Wednesday, May 16, 2012

DARK SHADOWS: It's Open Season on Burton and Depp

I've come to feel a kind of connection with Tim Burton because he keeps reviving my childhood.  He directed the first big Batman movie, which I loved.  He remade Planet of the Apes, which I didn't like, but still.  He directed The Legend of Sleepy Hollow, which was my favorite Disney cartoon as a boy.  And now, he's resurrected another childhood touchstone, Dark Shadows.  We're in the same age group and seem to have grown up being shaped by the same things.

Dawn and I seldom go to the movies these days, but saw Dark Shadows to celebrate our anniversary, and it was an enjoyable two hours.  But it sure has stirred up a shitstorm of Burton-bashing.  Reading the reviews, you'd think Burton was guilty of some kind of crime.

One review after another attacked Burton for repeating himself, for being a purveyor of style over substance, for wearing out his whole gothy schtick, for putting Johnny Depp in too many of his movies — essentially, they have attacked Tim Burton for ... being Tim Burton.

In his review for ABC News, David Blaustein writes, "It’s no surprise that Johnny Depp is fantastic as the anachronistic Barnabas, and much of the film’s fun comes from his struggle to relate to 1972 America."  Then, in the next paragraph, he writes, "Depp and Tim Burton once were like that fantastic young couple who couldn’t keep their hands off each other.  We looked at them and thought, 'Wow, those two are amazing together.'  After a while, though, their PDA grows predictable and unimpressive, to the point that you wish they’d just break up already."

Beth Accamando writes in a review for KPBS, "The film continues a run of disappointing Burton-Depp collaborations ... They have gotten so bad that I actually look to each of their new films together with a sense of dread rather than eager anticipation.

Many other reviews say basically the same things.  Is it time for us to turn on Burton now?  I guess I haven't been paying attention to the schedule.  I'll sit this celebrity take-down out, if you don't mind.  I still find Burton to be one of the most interesting directors working today.  I like some of his movies more than others — like I said, I didn't like Planet of the Apes, and Charlie and the Chocolate Factory left me a little cold — but Burton's misses are usually more interesting these days than most of the directors out there at the top of their game.  I know that even if the new Burton movie turns out to be one of his lesser works, it's still going to be worth seeing simply because it's Burton and I like what he does, I enjoy his sensibilities.  It all comes down to personal taste, of course.  But it certainly does seem that a memo went out to movie critics notifying them that it's open season on Tim Burton and Johnny Depp, because most of the reviews of Dark Shadows are not really reviews of the movie but of Burton and Depp and their body of work together.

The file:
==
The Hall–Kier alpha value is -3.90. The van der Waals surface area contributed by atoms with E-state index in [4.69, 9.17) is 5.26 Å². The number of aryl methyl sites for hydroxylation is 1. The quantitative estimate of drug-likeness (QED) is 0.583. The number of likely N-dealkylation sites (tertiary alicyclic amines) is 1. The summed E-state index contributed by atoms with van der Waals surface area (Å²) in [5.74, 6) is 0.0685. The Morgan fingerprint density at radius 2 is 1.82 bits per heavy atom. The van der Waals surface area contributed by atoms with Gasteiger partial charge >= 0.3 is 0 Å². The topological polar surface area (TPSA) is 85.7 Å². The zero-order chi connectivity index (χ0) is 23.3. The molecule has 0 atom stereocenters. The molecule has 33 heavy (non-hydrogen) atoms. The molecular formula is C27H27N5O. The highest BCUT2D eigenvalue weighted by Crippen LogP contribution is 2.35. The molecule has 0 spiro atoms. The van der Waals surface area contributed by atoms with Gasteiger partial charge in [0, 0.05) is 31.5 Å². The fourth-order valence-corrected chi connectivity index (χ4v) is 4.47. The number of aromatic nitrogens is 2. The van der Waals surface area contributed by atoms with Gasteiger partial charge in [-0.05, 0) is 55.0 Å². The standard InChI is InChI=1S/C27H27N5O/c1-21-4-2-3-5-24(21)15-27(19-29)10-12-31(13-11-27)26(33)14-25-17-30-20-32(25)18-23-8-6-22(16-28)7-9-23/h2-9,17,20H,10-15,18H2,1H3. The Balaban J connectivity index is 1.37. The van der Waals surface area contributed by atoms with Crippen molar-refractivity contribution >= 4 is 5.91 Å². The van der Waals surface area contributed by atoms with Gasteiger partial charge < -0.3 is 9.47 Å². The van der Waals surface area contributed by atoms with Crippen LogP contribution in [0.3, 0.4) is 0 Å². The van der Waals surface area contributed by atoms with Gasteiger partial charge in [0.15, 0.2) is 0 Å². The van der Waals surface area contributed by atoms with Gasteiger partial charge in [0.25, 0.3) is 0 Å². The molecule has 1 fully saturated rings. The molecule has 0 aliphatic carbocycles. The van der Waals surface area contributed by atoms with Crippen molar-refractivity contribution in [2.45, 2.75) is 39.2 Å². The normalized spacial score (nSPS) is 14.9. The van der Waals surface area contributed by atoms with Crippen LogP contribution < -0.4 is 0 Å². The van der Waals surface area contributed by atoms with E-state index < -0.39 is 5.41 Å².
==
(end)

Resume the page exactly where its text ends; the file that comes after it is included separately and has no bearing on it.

Dark Shadows is not Tim Burton's best movie, but it manages to gently spoof the beloved old '60s soap opera without disrespecting it, and most of all, the movie is rendered in Burton's distinctive visual style, which I always enjoy.  As I've said before, it would be next to impossible to make a serious adaptation of Dark Shadows these days because vampires and witches are ... well, come on, let's face it, they're a little silly.  A spoof was the only way to go, and I think Burton pulled it off delightfully.

It could not have a better cast.  Chloe Grace Moretz is hilarious as bratty teenager Carolyn Stoddard — she is a master of the disapproving sneer.  Helena Bonham Carter plays Dr. Julia Hoffman as a prickly drunk for whom nearly everything in life is an imposition.  Michelle Pfeiffer doesn't have a lot to do, but she looks great doing it.  Jackie Earl Haley gets some laughs as handyman Willie Loomis.  But it's Eva Green as the witch Angelique Bouchard and Johnny Depp as Barnabas Collins who remain the focus of the film and they eat the movie up with abandon.

For my money, Tim Burton is one of very few directors who are able to capture those nonexistent worlds that lurk only in our dreams, nightmares and fantasies and put them on the screen in a way that looks — and, more importantly, feels — right, that makes us nod and say, "Yep, that's it!  He's got it!"  Also in that category are Peter Jackson and Guillermo del Toro.  So I'll keep seeing Burton's movies, even if he's passed his expiration date with the critics.

One of my favorite things about Dark Shadows is that at no point in the film do vehicles turn into giant, deafening robots.  No aliens blow up a city and no one dons a superhero costume and flies away to make the world safe for corporate America.  I did not have to take Dramamine before seeing the movie because there were no spastic hand-held cameras trying to convince me that the movie was made by amateurs under stressful conditions.  Given all that, the movie is almost subversive.

Dark Shadows is an amusing, silly trifle designed to entertain and make you smile, and that's all it's meant to be.  As far as I'm concerned, that's reason enough to recommend it.